“The wind taught me never to forget old friends, by blowing them back to me.”
This past week I was able to meet and visit an old friend. Our rendezvous was to be at the local airport and as I approached our meeting point, there she was, just as stately and elegant as I remembered her. She stood alone against the horizon, waiting for my arrival.
I had not met her to chat since my retirement from air traffic in 2010. I only saw her from a distance as I flew by, sometimes eavesdropping on her conversations with others. From those conversations, I remembered what it was like being the focus of her internal workings.
When We Parted
I worked at the Wichita Aiport Traffic Control Tower (ATCT) for almost eight years before accepting a position as air traffic liaison in Brussels, Belgium. Although we had kept our residence in Wichita, I would spend the next fifteen years dividing my time between there and other locations.
This visit was my first one since retiring. The first time to return, not as a former employee, but as a private pilot. My local chapter of International 99’s assembled for the ATCT Tour. I decided to go and visit my old friend; to take the opportunity to catch up.
She looked great, although the security fence erected made her seem a bit standoffish at first. Inside I was pleased to see her in such good form. My last time inside had been as an independent safety evaluator just before I retired.
It was at that time I witnessed many of the enhancements that were placed on the strategic upgrade plan I was in charge of during my tenure. It was good to see those who followed had ensured her face-lifts went forward. She truly looked marvelous.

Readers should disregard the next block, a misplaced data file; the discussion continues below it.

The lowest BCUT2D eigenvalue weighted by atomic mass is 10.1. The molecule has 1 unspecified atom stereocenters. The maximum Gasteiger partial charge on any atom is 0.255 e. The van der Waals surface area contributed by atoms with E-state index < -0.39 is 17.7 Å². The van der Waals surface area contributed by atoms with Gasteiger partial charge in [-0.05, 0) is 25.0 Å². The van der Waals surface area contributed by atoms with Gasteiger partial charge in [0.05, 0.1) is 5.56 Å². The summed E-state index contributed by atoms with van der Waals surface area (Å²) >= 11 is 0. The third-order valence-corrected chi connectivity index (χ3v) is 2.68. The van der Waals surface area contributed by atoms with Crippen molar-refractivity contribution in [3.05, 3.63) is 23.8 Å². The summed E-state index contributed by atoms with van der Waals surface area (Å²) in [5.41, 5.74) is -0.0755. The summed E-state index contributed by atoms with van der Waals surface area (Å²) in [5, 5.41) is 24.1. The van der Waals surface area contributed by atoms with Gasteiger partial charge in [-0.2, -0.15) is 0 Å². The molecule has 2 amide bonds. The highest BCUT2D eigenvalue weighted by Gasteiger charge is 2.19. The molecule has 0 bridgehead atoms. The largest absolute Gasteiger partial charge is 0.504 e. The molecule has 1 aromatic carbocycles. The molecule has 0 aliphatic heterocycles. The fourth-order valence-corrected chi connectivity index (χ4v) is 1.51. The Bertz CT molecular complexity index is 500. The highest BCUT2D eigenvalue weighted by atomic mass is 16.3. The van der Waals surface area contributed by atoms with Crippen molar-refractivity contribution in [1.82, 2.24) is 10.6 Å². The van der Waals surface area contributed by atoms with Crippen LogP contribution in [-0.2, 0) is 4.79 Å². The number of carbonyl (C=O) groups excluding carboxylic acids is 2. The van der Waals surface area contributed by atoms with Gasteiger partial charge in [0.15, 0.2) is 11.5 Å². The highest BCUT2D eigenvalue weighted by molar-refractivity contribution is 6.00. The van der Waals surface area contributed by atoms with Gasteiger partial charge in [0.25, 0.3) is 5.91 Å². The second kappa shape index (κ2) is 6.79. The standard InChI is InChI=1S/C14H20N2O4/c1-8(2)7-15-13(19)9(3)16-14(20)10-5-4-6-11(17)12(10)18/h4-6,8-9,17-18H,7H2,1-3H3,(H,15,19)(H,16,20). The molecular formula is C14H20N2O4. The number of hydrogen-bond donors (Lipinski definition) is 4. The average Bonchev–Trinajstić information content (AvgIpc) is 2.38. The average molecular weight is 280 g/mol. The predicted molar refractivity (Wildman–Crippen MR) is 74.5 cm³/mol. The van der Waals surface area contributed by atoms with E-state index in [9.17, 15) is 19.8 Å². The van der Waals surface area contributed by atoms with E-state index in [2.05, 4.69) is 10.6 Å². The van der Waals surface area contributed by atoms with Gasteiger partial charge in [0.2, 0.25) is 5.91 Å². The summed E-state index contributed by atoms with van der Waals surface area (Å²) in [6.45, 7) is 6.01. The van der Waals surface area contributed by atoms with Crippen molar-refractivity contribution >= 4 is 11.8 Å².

Yet, she was still the same old friend. As I looked out the tower window at her lit-up-for-night operations runways and taxiways, she was the same. Her lights twinkled at me as we remembered the many “cleared for take-off” and “cleared to land” conversations. It was like I had never left, yet, I had.
The Same, Yet New
The west side of the airport was completely new. The old terminal had gone replaced by a new, expanded, off-in-the-distance terminal and parking garage. We chatted about the times and the need for such changes with a sigh.
As for the current stewards of the operations, my old friend seems content. After all, she has seen changes, moves, and upgrades for almost 87 years.
Her grandmother still stands at the current Kansas Aviation Museum, while her mom, who stood on top of the old Midcontinent terminal was demolished in the early 90s. She herself is doing well in her middle age.
I told her quietly as I left, that I am pleased with how well she seemed to be doing. That even though few folks currently working there remember our time together, I cherish those times and all she had taught me. I thanked her for her mentorship and for all she imparted to me. the knowledge acquired and lessons learned during those years, continue to serve me well.
As we left, one of my fellow 99s asked if I missed it. I could honestly say no. Thirty-plus years of air traffic was plenty. I did not, however, tell her about the conversation with my old friend. That would be too weird. Or would it? After all, we are ladies to have conversations with our airplanes and the weather!
Places can be powerful touchstones for personal stories. Let me know in the comments a place that is your old friend!